What does it mean to design with a purpose? It really means you need to sit back and evaluate the story you want to tell about your business, what you represent as well as the present clients you have and those you would like to attract.
Your office is not your home but you and your employees spend more time in the office then in your home.
Regardless of the size of your office, big budget or small, here are the following questions you need to ask yourself and eight tips to start you on your way.
1. Be clear on what your office says to others.
If you are a creative agency and you look like a doctor’s office something is off. Before you begin designing your space pull items from magazines that you like and even ideas you don’t like. If you are designing the office yourself or working with a designer, knowing what you like and don’t like helps the research process.
Who are your clients and what services are you offering? How do you want your clients to feel when they enter? Those are the main questions to understanding how you should think about designing your space.
Related: 10 Questions to Ask When Designing Your Office
2. How does it or will it translate into design?
I’ve had law firms say we must appear trustworthy and reliable. That’s great but is the only way to convey that is with mahogany (everything)?
Copper, brass, marble and chrome also speaks of trust and reliability. Don’t try to be who you are not just because “that other “office was featured in a magazine. Be true to who you are and stretch your wings with outside of the norm so that the design represents the personalities of the owners.
3. Colors and how you use them.
Accent items (vases, desk accessories, lamps and rugs) even throw pillows are a great way to add dashes of color into a space without having to commit to painting. Yes a throw pillow or two outside of the waiting area will work. A throw pillow in any seat in any office for guest including the boardroom is a nice touch.
4. Artwork also speaks of your brand.
Just because the last tenant left it and it fits in the spot doesn’t makes it right for your brand. Use step one to enhance step four.
Related: Design Your Office to Fulfill Employees’ Most Basic Needs
5. Photos, certificates and awards.
Instead of just hanging the above on random walls how about selecting a space in each room on various walls throughout the office. Your waiting area may be filled with you and recognizable faces if you are in the entertainment or creative field. Awards if you are a business and certificates in unique frames if you are in the medical field. What’s important to your clients again go back to step one. (What do you want them to know about you on entry)?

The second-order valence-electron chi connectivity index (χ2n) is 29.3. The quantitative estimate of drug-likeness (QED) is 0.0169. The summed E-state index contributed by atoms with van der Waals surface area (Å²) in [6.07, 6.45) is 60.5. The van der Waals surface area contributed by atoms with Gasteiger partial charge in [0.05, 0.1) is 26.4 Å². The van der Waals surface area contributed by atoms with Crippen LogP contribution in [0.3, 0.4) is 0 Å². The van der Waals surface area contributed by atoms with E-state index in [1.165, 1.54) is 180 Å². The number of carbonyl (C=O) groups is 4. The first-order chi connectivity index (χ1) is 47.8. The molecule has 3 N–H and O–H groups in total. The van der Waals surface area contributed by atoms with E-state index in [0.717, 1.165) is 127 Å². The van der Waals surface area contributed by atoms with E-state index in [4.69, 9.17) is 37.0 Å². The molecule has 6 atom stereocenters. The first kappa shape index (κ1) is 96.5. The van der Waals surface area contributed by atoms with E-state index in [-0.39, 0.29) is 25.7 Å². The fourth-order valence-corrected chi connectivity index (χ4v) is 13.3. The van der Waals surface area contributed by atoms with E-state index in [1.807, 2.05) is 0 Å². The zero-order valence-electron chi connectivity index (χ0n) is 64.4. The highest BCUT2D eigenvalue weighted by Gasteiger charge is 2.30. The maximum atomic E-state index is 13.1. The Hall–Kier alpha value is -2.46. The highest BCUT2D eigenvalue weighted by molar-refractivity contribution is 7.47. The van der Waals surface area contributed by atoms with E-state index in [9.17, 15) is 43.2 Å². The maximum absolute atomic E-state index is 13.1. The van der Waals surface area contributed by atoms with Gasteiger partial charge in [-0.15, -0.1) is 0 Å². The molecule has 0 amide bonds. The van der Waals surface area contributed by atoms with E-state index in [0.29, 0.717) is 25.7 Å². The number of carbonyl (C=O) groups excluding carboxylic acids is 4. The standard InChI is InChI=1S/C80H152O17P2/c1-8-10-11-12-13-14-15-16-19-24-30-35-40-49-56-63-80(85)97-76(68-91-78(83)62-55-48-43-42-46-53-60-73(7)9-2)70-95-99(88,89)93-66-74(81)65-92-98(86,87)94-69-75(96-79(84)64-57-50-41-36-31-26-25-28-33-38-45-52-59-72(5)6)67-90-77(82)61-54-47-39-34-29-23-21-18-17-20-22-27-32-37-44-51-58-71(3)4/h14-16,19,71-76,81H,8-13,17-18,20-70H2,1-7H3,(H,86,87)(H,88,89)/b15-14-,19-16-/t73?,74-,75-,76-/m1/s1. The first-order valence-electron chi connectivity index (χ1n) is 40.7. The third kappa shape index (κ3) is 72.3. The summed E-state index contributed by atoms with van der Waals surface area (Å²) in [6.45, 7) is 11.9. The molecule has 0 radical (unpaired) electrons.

6. Photo and award showrooms.
If you have the space and want to make several showrooms special how about calling each showroom what it is. Photo showroom is filled with fun photos whether it is of your staff, clients or events the company have created or attended.
Same for the certificates showroom, keep in mind do not hang them all in one line select different size frames as well as colors (select a color scheme and work with that)
Award showroom, pending on the space use standing slim shelving to feature the awards and then add floating shelves on the wall of various sizes. Using floating shelves in various sizes will give a modern feel to the showroom without feeling overcrowded.
Related: What Your Office Design Says About You As a Leader (And It Isn’t Pretty)
If your showroom does not have a modern feel you can still use floating selves in various sizes just stagger them down the wall so the awards aren’t cramped on a shelf.
7. I want my office in the press.
If you are looking to have your office featured in the press then what makes it different? Having a bunch of cool things in a space is just that a bunch of cool things in a space. The items you have in your office needs to tell the story of your business and the work that you do. We all can’t have several floors and showrooms to design. If that’s the case then select one “creative room, motivational room or whatever you call it in your industry and design that room so that it stands out (you only need one unique piece to make it stand out and design around that piece) but still works with your branded story.
8. Don’t forget the break room/lunch room.
I know it’s just the break room, or a kitchenette but it should still be designed. I walk into so many well-designed spaces and pass the open kitchenette area and it’s just there, no color, no style no nothing. The break room needs to have its own personality as well. Select a color and use it in the stools, chairs and table. The containers holding items should match and the appliances should also match.
I’ve given you eight easy steps to design and brand your office space to make it uniquely yours. I would love to hear how you have designed your space outside of your home office. Ready, set, design.
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